10 acts of stupidity that can really mess up your computer.–PC Pitstop.
10 Stupid Ways to Mess Up Your PC
By Bob Rankin
How to Mess Up Your Computer
Aside from actually drop-kicking it or smashing it with a sledge hammer, it’s fairly difficult to actually break a computer. That said, there are a number of ways to render your computer just slightly more useful than a doorstop. Certain careless acts can cause crashes, freezes, painfully slow performance, loss of data or invasion of your privacy. Here’s my list of stupid things you can do to really mess up your computer… –
Okay, I’m using a little reverse psychology on you… If want to keep your computer running smoothly and avoid becoming a target for cyber criminals, here are ten things you should NOT do.
1: Not Using Anti-Malware Protection – This is perhaps the most common way to make a system inoperable, and the easiest problem to avoid. Not using an anti-malware program (or using one that’s out of date) is akin to leaving the front door of your house wide open with all of your valuables on prominent display. Having an unprotected system is an invitation to allow all kinds of nasty things like spyware, trojan horses, viruses and root kits to access your system. Virus and spyware creators do this in the hope of gaining control of computers for nefarious purposes, or getting access to sensitive information that may be stored on a hard drive. And of course, viruses and spyware can significantly slow down a machine.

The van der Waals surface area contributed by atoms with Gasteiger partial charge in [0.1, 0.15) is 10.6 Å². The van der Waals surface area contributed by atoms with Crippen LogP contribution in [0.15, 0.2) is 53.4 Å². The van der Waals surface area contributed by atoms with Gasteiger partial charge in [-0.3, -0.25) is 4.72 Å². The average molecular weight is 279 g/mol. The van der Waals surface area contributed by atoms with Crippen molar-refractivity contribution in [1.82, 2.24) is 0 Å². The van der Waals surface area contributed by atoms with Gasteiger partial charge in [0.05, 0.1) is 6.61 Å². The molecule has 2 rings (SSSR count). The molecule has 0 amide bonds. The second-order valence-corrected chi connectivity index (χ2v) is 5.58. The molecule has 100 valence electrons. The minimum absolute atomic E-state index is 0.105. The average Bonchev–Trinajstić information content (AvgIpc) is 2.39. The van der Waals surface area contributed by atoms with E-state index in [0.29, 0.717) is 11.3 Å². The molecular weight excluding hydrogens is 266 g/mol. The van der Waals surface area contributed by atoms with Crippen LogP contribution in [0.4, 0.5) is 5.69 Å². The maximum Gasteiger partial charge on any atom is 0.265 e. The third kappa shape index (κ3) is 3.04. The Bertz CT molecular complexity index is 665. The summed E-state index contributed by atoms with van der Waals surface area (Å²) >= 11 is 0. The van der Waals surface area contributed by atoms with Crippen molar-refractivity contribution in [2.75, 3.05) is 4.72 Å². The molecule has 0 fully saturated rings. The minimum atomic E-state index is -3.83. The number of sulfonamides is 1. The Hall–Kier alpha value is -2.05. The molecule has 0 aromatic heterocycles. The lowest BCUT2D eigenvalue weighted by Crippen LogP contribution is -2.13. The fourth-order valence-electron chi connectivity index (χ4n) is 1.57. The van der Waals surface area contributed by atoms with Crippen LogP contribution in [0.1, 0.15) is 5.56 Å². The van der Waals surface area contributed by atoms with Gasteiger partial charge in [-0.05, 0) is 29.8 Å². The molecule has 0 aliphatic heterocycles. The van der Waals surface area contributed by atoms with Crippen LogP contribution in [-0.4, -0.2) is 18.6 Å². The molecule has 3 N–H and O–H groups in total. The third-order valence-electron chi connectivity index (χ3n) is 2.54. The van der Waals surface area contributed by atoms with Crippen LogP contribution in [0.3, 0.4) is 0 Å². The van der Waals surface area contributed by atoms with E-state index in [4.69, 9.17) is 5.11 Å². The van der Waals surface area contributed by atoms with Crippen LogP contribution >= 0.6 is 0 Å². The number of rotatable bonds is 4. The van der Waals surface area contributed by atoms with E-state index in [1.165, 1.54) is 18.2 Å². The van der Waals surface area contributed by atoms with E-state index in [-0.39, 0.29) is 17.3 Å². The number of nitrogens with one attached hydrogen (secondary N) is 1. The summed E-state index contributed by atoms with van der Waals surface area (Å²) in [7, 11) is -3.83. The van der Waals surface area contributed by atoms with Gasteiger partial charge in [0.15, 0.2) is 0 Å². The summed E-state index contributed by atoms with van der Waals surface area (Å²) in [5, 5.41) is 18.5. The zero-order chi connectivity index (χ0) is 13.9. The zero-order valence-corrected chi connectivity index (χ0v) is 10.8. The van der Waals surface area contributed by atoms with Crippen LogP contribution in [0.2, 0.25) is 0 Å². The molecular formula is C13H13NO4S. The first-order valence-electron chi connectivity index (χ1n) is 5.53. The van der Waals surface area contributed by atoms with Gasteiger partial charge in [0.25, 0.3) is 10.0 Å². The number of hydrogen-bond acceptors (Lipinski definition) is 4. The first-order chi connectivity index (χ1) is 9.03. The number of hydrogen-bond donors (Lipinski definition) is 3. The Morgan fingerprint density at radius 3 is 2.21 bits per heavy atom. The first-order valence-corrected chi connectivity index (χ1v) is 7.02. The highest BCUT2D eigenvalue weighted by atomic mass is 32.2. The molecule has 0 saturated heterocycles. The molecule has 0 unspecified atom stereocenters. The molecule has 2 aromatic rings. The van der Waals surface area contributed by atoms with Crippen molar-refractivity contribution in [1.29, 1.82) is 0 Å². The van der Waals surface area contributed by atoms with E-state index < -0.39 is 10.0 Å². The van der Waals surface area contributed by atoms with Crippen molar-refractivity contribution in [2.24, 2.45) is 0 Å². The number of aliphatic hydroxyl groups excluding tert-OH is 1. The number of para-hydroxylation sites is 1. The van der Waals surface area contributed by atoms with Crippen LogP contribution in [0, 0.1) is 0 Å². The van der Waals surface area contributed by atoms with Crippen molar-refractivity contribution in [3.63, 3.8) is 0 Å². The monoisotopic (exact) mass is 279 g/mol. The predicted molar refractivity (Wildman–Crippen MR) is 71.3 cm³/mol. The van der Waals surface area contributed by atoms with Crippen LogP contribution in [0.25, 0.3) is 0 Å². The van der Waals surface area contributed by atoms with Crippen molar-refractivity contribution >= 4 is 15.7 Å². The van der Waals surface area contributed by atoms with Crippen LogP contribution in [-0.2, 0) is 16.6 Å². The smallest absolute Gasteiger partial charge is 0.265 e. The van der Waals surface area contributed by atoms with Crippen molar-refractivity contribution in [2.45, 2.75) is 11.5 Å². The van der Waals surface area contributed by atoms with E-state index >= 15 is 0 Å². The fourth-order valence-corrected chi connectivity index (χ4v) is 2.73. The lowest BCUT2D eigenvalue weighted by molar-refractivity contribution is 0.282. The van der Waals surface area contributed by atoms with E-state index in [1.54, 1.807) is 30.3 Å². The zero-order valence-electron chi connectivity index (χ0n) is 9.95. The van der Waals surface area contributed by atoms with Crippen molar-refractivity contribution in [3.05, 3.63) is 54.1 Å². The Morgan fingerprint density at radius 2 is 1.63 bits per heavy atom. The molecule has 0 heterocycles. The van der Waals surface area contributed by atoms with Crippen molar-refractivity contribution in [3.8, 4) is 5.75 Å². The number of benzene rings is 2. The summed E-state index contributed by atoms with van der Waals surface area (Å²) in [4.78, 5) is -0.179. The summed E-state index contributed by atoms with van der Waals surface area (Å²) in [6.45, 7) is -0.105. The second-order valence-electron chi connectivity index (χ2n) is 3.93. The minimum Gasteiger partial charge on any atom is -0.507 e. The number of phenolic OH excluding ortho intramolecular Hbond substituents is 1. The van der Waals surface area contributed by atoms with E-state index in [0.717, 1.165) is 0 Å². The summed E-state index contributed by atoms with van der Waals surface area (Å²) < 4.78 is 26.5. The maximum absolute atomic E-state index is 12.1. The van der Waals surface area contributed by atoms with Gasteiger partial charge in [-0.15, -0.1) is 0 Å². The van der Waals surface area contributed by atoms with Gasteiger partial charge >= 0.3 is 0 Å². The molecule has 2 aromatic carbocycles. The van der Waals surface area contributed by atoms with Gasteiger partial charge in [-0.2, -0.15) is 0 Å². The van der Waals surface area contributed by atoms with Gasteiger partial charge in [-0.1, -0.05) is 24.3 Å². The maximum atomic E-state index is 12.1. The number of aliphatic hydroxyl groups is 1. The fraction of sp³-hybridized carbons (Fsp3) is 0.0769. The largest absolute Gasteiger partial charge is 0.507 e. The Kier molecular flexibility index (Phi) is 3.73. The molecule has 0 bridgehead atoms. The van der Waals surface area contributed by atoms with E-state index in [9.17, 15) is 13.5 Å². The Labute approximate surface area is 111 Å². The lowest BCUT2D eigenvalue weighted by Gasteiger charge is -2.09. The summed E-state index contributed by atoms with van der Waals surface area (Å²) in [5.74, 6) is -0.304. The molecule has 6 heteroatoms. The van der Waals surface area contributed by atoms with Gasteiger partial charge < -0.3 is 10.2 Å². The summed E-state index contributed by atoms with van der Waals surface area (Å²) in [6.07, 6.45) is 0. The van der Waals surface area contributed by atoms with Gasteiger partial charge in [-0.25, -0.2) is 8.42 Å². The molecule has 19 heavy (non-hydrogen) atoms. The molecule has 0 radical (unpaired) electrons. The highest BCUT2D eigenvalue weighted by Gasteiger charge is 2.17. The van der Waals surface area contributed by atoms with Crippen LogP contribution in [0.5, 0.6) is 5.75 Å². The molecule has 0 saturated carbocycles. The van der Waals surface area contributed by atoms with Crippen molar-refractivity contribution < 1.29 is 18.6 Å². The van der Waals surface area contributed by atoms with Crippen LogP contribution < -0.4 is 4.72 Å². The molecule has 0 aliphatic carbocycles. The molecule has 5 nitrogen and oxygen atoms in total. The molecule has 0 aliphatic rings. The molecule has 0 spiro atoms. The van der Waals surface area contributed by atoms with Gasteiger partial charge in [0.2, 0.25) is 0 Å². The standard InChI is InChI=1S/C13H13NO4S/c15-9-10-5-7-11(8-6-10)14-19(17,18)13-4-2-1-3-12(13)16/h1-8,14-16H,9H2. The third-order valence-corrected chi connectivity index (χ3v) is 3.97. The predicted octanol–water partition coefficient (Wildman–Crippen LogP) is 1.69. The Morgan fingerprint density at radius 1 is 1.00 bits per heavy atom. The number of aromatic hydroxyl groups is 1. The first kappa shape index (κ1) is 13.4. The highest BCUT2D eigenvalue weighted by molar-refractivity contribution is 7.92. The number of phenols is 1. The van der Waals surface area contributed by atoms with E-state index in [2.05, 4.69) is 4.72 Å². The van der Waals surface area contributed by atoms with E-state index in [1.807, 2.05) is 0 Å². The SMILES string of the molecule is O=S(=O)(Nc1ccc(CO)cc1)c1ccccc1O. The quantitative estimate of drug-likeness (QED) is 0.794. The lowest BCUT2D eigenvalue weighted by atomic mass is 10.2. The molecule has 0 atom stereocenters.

Be safe, use a good anti-virus program to keep out the bad stuff. See my recommendations in Free Anti-Virus Programs and Five Free Malware Removal Tools.
2: Failing to Apply Security Patches – New computer security threats crop up almost daily, as hackers, crackers and other cyber villians attempt to find and exploit holes in the operating system and application software we use every day. Unpatched vulnerabilities can lead to virus infestations, enslavement in a botnet, or even identity theft. And no software is immune, whether you run Windows, Mac or Linux. You need to configure your system to automatically download and install security patches for your operating system, office software, web browser, Java, email program, PDF reader, media player and other software you use. How do you do that?
Take advantage of the tools built into your operating system — Windows Update, Mac OS X Software Update, or Ubuntu Update Manager — and make sure they’re set to run on auto-pilot every day. Other software that you’ve installed may offer the same type of automatic updating capability. Don’t ignore the warning messages from the updaters, and apply fixes as soon as they are available. See Computer Security: The Missing Link to learn more about securing the software on your computer.
Excerpt shared with permission from Bob Rankin.